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# Foreign Exchange Markets

## The Foreign Exchange (FX) Market

The FX market allows you to exchange one currency for another.

• For example, you can exchange US dollars for euros.

• The exchange rate will determine how many euros you receive per US dollar.

## Currency Acronyms

In the following presentation we’ll use the currency acronyms common on sites such as Bloomberg.

• EUR: Euros
• GBP: U.K. Pounds
• USD: U.S. Dollars
• CHF: Swiss Francs
• JPY: Japanese Yen

## The Exchange Rate

The exchange rate can be quoted in two equivalent ways, the direct quote and the indirect quote. For our purposes, we’ll assume we are in the United States and that ‘foreign currency’ refers to anything other than the U.S. dollar.

• Direct quote: the value of the foreign currency in US dollars.
• Indirect quote: the value of the US dollar expressed in foreign currency.

## Direct and Indirect Quotes

Say the direct quote for the EUR is USD 1.25/EUR.

• This means for each USD 1.25 you will receive 1 EUR.

The indirect quote is then \frac{1}{\text{USD} 1.25} = \text{EUR}\ 0.8/\text{USD}.

• This means for each EUR 0.8 you will receive USD 1.

Note that these quotes are equivalent: converting USD 1.25 into 1 EUR, and then converting the 1 EUR back into dollars, affords you USD 1.25.

## The Following Chart

The following chart shows the direct and indirect quote for the currency you choose. Remember the following:

• The direct quote is the amount of USD required for a unit of foreign currency.

• The indirect quote is the amount of foreign currency required for a unit of USD.

## Practice Currency Conversions

The next slide will allow you to practice converting USD to foreign currency by manipulating the exchange rate and whether it is a direct or indirect quote.

## Cross Rates

In addition to direct and indirect quotes, there are also cross rates.

• A cross rate is a currency quote which does not involve the USD.

• So a quote of EUR 0.9/CHF, or 0.9 euros for a Swiss Franc, is a cross rate.

## Calculating Cross Rates

Most currencies are quoted as direct quotes.

• That said, given direct (or indirect) quotes, we can always calculate the cross rate.

• To do so, we can treat the currency units algebraically.

• For example, if we multiply the indirect quote for the euro by the direct quote for the British pound, we have:

\frac{EUR}{USD}\frac{USD}{GBP} = \frac{EUR}{GBP}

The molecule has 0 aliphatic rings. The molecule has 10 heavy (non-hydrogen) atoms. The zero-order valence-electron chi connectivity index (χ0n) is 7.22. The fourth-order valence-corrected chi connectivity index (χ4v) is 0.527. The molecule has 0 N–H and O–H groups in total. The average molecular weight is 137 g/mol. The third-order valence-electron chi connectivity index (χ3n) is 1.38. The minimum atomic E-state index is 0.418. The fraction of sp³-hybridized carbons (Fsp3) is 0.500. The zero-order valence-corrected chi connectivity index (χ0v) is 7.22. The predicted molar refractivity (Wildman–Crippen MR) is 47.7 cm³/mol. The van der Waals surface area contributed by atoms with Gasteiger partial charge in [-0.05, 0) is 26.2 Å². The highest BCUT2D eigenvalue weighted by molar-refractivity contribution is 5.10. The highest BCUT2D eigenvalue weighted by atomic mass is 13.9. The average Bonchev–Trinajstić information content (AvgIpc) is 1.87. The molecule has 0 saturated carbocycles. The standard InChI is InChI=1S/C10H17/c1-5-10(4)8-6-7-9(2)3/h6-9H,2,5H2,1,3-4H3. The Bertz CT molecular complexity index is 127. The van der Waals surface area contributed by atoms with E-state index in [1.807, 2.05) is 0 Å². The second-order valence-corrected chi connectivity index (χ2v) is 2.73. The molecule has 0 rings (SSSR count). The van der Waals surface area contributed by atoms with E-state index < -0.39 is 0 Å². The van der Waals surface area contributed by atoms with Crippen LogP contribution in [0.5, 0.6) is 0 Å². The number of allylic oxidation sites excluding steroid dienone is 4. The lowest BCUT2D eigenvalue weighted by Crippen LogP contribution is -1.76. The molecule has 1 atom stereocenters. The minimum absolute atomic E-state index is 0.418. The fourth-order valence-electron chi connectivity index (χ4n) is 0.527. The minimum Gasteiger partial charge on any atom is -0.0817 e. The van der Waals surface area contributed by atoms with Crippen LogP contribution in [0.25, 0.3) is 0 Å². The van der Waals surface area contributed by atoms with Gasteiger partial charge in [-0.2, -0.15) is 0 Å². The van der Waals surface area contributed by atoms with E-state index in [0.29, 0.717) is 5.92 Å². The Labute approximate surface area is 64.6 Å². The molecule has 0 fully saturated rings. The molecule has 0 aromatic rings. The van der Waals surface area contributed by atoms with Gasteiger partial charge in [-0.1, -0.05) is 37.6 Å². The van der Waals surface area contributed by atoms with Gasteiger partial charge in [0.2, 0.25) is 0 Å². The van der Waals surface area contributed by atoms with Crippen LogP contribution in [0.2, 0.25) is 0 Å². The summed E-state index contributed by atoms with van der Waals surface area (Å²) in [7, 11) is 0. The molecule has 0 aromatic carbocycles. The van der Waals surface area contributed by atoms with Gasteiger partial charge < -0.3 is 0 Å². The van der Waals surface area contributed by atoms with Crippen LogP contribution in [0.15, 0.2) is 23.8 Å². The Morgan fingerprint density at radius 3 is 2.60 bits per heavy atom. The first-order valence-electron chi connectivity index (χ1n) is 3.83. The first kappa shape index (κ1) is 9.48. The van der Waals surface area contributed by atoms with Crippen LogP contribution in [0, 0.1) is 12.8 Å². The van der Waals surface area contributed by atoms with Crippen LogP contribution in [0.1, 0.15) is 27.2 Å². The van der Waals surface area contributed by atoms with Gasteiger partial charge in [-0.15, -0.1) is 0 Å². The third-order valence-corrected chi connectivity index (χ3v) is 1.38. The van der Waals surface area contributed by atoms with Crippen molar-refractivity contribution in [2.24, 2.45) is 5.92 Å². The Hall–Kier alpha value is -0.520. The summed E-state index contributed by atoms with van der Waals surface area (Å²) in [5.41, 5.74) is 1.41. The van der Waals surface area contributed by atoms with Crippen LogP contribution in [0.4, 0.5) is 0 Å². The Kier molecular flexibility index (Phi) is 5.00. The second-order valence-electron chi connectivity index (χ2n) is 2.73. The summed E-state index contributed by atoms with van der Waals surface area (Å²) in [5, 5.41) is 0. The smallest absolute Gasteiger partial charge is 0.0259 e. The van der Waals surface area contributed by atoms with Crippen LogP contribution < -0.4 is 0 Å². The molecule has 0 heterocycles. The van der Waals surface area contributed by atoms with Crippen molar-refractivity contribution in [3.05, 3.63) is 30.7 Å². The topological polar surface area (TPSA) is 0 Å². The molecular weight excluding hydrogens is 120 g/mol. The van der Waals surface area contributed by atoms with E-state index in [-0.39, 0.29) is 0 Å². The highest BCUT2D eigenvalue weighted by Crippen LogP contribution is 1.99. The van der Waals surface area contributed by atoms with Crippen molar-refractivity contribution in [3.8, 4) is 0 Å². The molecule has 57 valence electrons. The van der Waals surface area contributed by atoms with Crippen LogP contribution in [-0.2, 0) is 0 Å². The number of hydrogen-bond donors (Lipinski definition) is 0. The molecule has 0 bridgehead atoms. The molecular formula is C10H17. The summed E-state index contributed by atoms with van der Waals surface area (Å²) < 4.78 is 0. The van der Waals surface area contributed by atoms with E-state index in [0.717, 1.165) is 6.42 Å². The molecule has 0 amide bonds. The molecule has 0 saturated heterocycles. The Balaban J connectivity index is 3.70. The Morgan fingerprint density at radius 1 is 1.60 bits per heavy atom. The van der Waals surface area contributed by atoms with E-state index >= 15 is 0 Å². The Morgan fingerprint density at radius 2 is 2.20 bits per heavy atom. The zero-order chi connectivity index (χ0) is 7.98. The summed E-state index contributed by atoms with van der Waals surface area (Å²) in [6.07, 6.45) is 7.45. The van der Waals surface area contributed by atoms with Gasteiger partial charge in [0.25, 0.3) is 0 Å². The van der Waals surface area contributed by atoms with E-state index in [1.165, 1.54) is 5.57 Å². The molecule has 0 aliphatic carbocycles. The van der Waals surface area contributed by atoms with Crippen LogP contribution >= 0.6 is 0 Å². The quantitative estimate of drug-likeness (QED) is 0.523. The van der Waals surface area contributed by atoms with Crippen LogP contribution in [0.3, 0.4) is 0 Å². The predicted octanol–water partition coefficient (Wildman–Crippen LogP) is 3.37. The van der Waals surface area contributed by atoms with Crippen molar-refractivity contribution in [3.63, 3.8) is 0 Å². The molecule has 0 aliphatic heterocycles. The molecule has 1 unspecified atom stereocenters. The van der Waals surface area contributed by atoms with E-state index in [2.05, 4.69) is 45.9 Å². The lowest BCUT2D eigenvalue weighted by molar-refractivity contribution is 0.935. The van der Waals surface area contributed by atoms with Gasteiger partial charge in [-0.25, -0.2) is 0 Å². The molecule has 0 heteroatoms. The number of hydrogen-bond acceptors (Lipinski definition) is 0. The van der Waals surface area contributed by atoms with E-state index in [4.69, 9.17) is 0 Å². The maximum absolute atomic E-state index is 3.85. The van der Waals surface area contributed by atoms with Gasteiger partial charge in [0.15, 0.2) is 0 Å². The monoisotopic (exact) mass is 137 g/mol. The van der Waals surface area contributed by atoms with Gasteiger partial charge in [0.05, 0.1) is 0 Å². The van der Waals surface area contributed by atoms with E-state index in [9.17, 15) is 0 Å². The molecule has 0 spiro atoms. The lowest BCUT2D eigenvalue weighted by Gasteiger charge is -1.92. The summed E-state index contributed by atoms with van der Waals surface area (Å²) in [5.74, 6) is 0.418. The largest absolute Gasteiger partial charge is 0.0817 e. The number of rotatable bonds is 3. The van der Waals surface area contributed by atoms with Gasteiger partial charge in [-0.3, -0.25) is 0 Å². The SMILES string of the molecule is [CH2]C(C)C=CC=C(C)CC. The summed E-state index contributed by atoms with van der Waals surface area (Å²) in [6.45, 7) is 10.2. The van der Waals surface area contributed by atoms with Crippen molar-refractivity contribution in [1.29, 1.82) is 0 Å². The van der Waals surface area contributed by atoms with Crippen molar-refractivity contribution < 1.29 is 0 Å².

## Cross Rate Example

Say we have the following direct quotes: USD 1.20/EUR and USD 1.5/GBP. How many EUR does it take to buy a GBP (EUR/GBP)?

• Solution: note that \frac{\frac{USD}{GBP}}{\frac{USD}{EUR}} = \frac{EUR}{GBP} so it is \frac{1.50}{1.20} = \text{EUR}\ 1.25/\text{GBP}
Test yourself using the following cross rate calculator.

## Spot versus Derivatives

Currency can be traded in the spot market or the derivative (forward/futures and options) market.

• The spot market is for the immediate exchange of currencies.

• The futures market is for the exchange of currencies at some set date in the future.

In this presentation we focus on the spot market.

## Spot FX Market Structure

The FX market is an interbank market. What this means is that there is no exchange where trades are cleared (guaranteed) and recorded. There is no consolidated tape as in the stock market.

• The FX market is a set of quotes from various banks who are acting as dealers (market makers).

• Quotes may be different among market participants – that is, large companies will have access to better quotes than small traders.

• Trades may take place with banks across the world. This means your trades are not necessarily overseen by a U.S. regulator.

## Spot FX Market Size

The average daily trading volume is about $4 trillion. • To put this in perspective, the average daily volume of trading in the S&P 500 firms is$4 billion.

• Trade in currencies mirrors the amount of import/export between countries.

## Spot Market Hours

On weekdays, FX trading occurs in the normal business hours of each time zone. Trading starts in Asia, then moves to Europe, and later finally arrives the Amerias.

• There is continuous trading from Monday morning in Tokyo to Friday evening in New York City.

• On any given day, the opening quote in New York is based on the prevailing quote in London – and other locations which are actively trading.

Like the stock market, FX is quoted with a bid and ask price. If you are buying the currency, you do so at the ask, if you are selling you do so at the bid.

• An easy way to remember this is that you will always transact at the price which you would prefer not to. That is, you always buy high and sell low.

• The difference between the ask and bid is compensation to the commercial banks who act as market makers in the FX market. In other words, the bid/ask is a transaction cost for those using the FX market.

Say the direct quote for the GBP is USD 1.50/1.55. The bid is USD 1.50 and the ask is USD 1.55.

• If you buy GBP, you will pay the USD 1.55 ask (note, of course, that this is the one you don’t prefer).

• If you sell a GBP, you will receive USD 1.50 (again the one you don’t prefer).

The percentage bid/ask spread is used to compare transaction costs across currencies. The spread is often calculated as:

• \%\ \text{Bid/Ask Spread} = \frac{Ask - Bid}{Ask}

• So in the previous example, the % Bid/Ask spread would be: \frac{1.55 - 1.50}{1.55} = 3.23\%

• This tells you if you convert USD 100 to GBP, and then back to USD, you will pay USD 3.23 in transaction costs.

## Credits and Collaboration

Click the following links to see the codeline-by-line contributions to this presentation, and all the collaborators who have contributed to 5-Minute Finance via GitHub.